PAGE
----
As concerns about the environment mount, technology companies large and small are responding to the call for greener electronics.
At this year's annual Consumer Electronics Show in Las Vegas, more exhibitors than ever before displayed environmentally-friendly products.
Although hard numbers are not available, CES organizer Tim Herbert, senior director of research for the Consumer Electronics Association, estimated that the number of green products and services had increased tenfold over last year.
He pointed to the new Motorala Moto W233 Renew phone, made from recycled plastic bottles, and a new routing service, EcoRoute, from GPS company Garmin, that plots directions for the most fuel-efficient course, as two of many devices targeting eco-minded consumers.
Although some confusion exists about what "green" actually means, Herbert's research indicates that most consumers believe companies should do more to protect the environment.
ABCNews.com walked the floor at CES to see what's new in green technology. Here's a sampling of what we found:
Launched at CES by Cleveland-based Tremont Electric LLC, nPower PEG (or personal energy generator) is a novel product that uses human energy to power mobile devices, such as cell phones and mp3 players.
"It harvests your human kinetic energy -- your up and down walking motion," inventor Aaron LeMieux said. "With that we're able to charge your mobile electronic devices."
LeMieux, an engineer, came up with the idea when he hiked the 1,500-mile Appalachian Trail about a decade ago.
"I wanted a device that I could take and just throw in my backpack and be able to walk along," he said.
The device -- a closed, aluminum tube about 1-foot-long and an inch in diameter -- can generate power in a way that replicates a wall outlet. If it takes 15 minutes to charge your cell phone to a certain point, LeMieux said it would take 15 minutes of walking to create the same amount of power.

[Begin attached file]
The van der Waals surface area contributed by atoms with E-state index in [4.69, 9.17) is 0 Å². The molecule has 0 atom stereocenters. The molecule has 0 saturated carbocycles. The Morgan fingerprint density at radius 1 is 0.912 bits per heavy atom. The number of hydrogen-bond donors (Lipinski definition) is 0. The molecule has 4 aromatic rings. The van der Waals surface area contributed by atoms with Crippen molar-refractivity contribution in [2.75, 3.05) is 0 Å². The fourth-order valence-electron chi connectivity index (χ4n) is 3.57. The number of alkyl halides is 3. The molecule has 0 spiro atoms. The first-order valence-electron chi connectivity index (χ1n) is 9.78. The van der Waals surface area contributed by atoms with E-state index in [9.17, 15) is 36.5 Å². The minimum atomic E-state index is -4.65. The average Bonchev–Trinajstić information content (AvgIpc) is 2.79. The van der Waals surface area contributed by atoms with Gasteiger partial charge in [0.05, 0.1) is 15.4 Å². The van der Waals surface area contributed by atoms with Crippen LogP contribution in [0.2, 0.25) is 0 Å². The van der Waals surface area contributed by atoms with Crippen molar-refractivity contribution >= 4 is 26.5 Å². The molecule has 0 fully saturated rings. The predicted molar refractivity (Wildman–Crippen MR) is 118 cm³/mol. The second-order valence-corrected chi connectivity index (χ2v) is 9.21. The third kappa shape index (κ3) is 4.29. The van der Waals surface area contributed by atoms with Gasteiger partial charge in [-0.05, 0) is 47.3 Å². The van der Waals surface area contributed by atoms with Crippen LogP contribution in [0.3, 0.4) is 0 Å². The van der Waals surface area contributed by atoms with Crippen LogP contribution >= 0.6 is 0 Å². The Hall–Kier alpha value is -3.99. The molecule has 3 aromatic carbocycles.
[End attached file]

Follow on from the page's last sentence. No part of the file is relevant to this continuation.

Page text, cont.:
When you're walking, hiking or biking, the stick can generate energy. But it also works on the subway or bus. In an emergency, you could even shake it.
The nPower peg isn't on the market yet, but LeMieux expects to price it at $149 when it becomes available.
San Ramon, Calif.-based Green Plug recently announced the Innergie mCube 90G, a universal power adapter that eliminates the need for multiple chargers.
According to the company, each year consumer electronics companies churn out about 2.5 billion incompatible power supplies and dump another 700 million discarded products in landfills. Green Plug's one-size-fits-all approach attempts to reduce waste.
It wasn't just the smaller companies that unveiled eco-friendly products and strategies. Global giants such as Panasonic, LG and Toshiba also went to great lengths to communicate their efforts to green their products and processes from cradle to grave.
Among the biggest power-suckers in any home, televisions are getting energy-efficient makeovers.
Panasonic announced a new plasma television that triples the luminance efficiency while reducing the power consumption to one-third of the 2007 models. The company also said it reduced power consumption of its X1 series televisions to 50 percent of 2007 models.
Sony's new KDL-VE5 series motion-sensing televisions also court the environmentally-conscious by automatically shutting off when they can't detect the presence of a viewer.